I really like the open-source satellite tracking program predict. I'm primarily a Mac user, so to get it I had to use macports to build it. I don't really care for alternate build systems like that, so to use it on my other systems, I decided to bundle it all up, and to spare some people the trouble, I'm going to post it here.
While waiting for parts to arrive to build a proper optical serial interface, I really wanted to get some screenshots off of my oscilloscope. Knowing that the infrared LED in the interface is directly transmitting the serial signal, I figured I should be able to tap into that driving signal to obtain the serial information.
I have a Fluke ScopeMeter 97 that's come in really handy over the years. Before I got it, it was a sales rep's demo unit, so it was used pretty hard. The screen backlight is an electroluminescent panel, and their intensity can fall off pretty dramatically over it's life. This particular display is also transflective, which makes it extremely readable under direct sunlight, but means the backlight is essential to using it in indoor lighting. To use it in the past, I'd shine a bright desk light on it, but I've always wished the backlight would just work.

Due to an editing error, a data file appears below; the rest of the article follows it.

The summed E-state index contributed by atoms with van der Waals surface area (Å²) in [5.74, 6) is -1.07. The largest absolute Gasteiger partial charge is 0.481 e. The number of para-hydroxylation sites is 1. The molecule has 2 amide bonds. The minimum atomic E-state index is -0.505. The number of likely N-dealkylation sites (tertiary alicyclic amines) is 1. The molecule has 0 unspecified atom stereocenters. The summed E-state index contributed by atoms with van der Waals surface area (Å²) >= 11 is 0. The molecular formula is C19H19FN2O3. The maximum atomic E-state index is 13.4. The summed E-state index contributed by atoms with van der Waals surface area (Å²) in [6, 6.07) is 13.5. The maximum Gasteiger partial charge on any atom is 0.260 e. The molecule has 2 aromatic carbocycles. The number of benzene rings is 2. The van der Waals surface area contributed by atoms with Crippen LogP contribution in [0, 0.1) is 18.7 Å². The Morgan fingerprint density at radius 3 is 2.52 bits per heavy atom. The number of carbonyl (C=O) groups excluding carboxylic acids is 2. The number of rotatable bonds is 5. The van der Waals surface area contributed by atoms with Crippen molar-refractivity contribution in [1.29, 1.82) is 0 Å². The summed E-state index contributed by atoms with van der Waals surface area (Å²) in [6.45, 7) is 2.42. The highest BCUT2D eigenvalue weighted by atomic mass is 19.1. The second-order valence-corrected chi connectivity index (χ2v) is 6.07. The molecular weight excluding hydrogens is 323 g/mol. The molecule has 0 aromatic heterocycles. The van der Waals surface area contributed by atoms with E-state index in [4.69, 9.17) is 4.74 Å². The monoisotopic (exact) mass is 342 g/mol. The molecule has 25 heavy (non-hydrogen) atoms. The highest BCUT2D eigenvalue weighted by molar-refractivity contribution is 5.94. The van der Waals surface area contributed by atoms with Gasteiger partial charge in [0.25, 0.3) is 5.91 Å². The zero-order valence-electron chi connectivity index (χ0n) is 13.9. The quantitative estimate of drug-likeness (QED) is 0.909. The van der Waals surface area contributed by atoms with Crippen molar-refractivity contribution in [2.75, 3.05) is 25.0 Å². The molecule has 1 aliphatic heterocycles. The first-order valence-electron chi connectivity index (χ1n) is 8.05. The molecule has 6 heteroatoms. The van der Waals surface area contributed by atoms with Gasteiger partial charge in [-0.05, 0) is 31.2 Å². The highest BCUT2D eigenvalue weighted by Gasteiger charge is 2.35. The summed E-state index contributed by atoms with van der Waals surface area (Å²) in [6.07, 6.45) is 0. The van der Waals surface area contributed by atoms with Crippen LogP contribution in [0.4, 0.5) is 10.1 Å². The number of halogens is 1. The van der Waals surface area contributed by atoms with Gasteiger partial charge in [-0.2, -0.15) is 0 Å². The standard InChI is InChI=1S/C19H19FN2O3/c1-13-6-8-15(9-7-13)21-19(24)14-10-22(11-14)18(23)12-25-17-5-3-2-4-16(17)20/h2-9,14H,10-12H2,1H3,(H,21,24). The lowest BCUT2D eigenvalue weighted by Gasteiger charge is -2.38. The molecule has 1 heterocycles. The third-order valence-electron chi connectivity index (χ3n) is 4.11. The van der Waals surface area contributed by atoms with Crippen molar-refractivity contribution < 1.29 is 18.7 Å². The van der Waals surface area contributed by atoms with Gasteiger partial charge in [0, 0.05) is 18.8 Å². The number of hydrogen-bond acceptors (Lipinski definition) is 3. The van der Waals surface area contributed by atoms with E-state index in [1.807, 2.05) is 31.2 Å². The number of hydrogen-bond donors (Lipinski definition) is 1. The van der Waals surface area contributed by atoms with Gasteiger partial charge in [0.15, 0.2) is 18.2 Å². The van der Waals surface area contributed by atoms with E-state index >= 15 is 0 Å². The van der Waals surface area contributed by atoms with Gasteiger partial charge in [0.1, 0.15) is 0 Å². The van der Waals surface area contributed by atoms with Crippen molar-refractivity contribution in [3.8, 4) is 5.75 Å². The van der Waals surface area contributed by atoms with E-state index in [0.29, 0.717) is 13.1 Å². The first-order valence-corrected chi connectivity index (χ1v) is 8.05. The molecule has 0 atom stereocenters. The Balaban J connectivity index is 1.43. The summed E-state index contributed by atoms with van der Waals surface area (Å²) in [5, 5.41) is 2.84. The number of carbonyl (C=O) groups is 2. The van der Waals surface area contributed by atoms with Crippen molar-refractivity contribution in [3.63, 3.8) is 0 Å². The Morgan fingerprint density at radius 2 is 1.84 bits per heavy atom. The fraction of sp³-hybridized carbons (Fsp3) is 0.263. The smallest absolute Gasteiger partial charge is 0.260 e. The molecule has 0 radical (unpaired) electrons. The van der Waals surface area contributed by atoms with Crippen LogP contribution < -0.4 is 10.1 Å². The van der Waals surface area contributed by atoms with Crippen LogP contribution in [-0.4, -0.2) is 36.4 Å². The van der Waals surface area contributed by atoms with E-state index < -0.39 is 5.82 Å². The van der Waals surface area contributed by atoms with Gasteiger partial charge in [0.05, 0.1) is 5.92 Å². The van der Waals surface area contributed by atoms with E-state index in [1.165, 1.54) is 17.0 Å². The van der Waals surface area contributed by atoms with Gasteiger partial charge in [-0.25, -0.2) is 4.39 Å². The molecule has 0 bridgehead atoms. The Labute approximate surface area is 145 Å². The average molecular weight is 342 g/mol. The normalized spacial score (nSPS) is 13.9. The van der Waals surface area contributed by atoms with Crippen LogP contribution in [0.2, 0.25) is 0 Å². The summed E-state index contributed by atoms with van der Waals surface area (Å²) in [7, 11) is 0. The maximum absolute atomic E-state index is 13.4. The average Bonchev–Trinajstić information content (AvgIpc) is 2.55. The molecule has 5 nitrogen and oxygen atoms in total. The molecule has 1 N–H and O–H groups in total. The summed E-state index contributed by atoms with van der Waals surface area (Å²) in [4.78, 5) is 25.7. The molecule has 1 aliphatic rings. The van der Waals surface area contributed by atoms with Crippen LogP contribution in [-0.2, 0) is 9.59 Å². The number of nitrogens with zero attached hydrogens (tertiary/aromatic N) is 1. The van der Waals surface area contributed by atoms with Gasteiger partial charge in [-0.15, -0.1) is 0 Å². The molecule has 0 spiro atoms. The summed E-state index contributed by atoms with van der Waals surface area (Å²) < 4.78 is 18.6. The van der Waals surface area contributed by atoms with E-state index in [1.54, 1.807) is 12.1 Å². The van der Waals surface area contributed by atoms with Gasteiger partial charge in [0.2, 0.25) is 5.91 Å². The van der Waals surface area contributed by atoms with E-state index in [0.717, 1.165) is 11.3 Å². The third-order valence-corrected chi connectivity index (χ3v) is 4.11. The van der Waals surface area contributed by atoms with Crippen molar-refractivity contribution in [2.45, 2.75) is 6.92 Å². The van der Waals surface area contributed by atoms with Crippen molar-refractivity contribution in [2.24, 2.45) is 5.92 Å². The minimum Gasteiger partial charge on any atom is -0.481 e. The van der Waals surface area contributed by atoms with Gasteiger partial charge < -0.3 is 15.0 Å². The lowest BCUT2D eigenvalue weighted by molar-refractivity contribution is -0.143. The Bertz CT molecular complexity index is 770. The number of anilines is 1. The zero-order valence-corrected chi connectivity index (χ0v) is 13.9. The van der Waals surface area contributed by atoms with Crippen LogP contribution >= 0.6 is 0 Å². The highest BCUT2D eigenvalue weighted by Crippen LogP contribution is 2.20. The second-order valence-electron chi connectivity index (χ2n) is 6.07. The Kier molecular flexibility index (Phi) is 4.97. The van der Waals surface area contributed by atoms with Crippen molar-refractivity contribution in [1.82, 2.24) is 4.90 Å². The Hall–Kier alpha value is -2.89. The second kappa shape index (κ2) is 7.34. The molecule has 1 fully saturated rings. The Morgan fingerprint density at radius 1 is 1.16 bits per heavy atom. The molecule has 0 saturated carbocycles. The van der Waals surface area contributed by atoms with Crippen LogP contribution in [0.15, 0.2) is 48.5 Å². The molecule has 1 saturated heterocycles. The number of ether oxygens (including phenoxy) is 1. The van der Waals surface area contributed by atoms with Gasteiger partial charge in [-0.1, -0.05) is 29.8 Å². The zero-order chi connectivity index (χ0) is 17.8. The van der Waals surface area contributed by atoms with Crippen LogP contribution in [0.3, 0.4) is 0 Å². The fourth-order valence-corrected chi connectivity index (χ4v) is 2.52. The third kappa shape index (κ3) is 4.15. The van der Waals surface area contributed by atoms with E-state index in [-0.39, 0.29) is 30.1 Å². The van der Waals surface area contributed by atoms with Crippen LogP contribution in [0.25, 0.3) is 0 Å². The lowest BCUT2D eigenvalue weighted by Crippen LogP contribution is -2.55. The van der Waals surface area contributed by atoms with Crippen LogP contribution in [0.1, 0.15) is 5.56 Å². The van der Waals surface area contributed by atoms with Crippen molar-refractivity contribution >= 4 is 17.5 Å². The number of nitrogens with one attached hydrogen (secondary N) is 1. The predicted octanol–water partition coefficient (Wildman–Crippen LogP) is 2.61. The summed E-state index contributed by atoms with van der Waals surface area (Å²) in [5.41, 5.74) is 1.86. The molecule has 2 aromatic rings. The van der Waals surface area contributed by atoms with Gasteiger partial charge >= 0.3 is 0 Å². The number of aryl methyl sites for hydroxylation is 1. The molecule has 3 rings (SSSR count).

I have a pair of Acer LCD monitors that I have used since 2006. They were super-cheap when I bought them, but have worked well enough over the years. Some time last year, one of the monitors started having dark lines skittering through the image the entire time it was on. Knowing that it was over 6 years old, I figured one of the backlight tubes was dying and I finally decided to take it apart.
On 4 Oct 1957, the space race began — Russia successfully placed the first artificial satellite, Спутник-1 (Sputnik-1), into orbit around Earth. Sputnik was placed directly into orbit by a single stage rocket. It's payload was a simple radio transmitter that alternated between two frequencies. There were no sensors, or cameras, or solar panels. Some of the smartest people in the world were working on the rocket and satellite designs, at a time when the first commercially-made transistor was only 3 years old. Integrated circuits, ICs or 'computer chips' hadn't even been invented yet!